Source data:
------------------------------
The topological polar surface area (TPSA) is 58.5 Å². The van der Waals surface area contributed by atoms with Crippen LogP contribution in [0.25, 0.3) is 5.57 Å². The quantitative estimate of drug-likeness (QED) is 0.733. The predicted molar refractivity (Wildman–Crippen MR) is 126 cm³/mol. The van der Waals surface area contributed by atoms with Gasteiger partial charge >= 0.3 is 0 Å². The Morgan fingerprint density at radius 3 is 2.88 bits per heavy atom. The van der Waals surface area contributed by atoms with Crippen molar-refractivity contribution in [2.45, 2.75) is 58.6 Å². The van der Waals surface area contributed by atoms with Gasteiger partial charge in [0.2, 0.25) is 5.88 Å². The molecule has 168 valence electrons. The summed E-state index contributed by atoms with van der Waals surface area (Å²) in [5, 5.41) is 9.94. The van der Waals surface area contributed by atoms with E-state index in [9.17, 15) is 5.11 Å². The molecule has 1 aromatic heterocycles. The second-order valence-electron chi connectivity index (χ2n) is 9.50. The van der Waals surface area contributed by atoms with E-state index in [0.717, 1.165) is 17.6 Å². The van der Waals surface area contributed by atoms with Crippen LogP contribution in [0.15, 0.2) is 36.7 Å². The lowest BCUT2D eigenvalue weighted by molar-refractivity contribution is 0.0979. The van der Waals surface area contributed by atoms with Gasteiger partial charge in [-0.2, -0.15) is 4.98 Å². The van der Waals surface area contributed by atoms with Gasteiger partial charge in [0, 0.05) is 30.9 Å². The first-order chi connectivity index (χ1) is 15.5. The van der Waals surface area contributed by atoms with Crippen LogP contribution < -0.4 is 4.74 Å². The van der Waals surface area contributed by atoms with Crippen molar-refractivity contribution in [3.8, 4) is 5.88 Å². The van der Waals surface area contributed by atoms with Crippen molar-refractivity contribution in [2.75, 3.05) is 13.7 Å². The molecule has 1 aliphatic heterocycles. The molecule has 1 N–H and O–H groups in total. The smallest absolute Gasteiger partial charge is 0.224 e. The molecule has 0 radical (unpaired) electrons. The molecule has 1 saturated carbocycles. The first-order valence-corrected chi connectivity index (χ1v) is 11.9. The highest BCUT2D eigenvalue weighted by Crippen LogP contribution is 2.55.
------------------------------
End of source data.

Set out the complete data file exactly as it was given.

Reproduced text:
The topological polar surface area (TPSA) is 58.5 Å². The van der Waals surface area contributed by atoms with Crippen LogP contribution in [0.25, 0.3) is 5.57 Å². The quantitative estimate of drug-likeness (QED) is 0.733. The predicted molar refractivity (Wildman–Crippen MR) is 126 cm³/mol. The van der Waals surface area contributed by atoms with Gasteiger partial charge >= 0.3 is 0 Å². The Morgan fingerprint density at radius 3 is 2.88 bits per heavy atom. The van der Waals surface area contributed by atoms with Crippen molar-refractivity contribution in [2.45, 2.75) is 58.6 Å². The van der Waals surface area contributed by atoms with Gasteiger partial charge in [0.2, 0.25) is 5.88 Å². The molecule has 168 valence electrons. The summed E-state index contributed by atoms with van der Waals surface area (Å²) in [5, 5.41) is 9.94. The van der Waals surface area contributed by atoms with E-state index in [9.17, 15) is 5.11 Å². The molecule has 1 aromatic heterocycles. The second-order valence-electron chi connectivity index (χ2n) is 9.50. The van der Waals surface area contributed by atoms with E-state index in [0.717, 1.165) is 17.6 Å². The van der Waals surface area contributed by atoms with Crippen LogP contribution in [0.15, 0.2) is 36.7 Å². The lowest BCUT2D eigenvalue weighted by molar-refractivity contribution is 0.0979. The van der Waals surface area contributed by atoms with Gasteiger partial charge in [-0.2, -0.15) is 4.98 Å². The van der Waals surface area contributed by atoms with Gasteiger partial charge in [0, 0.05) is 30.9 Å². The first-order chi connectivity index (χ1) is 15.5. The van der Waals surface area contributed by atoms with Crippen LogP contribution < -0.4 is 4.74 Å². The van der Waals surface area contributed by atoms with Crippen molar-refractivity contribution in [3.8, 4) is 5.88 Å². The van der Waals surface area contributed by atoms with Crippen molar-refractivity contribution in [2.75, 3.05) is 13.7 Å². The molecule has 1 aliphatic heterocycles. The molecule has 1 N–H and O–H groups in total. The smallest absolute Gasteiger partial charge is 0.224 e. The molecule has 0 radical (unpaired) electrons. The molecule has 1 saturated carbocycles. The first-order valence-corrected chi connectivity index (χ1v) is 11.9. The highest BCUT2D eigenvalue weighted by Crippen LogP contribution is 2.55.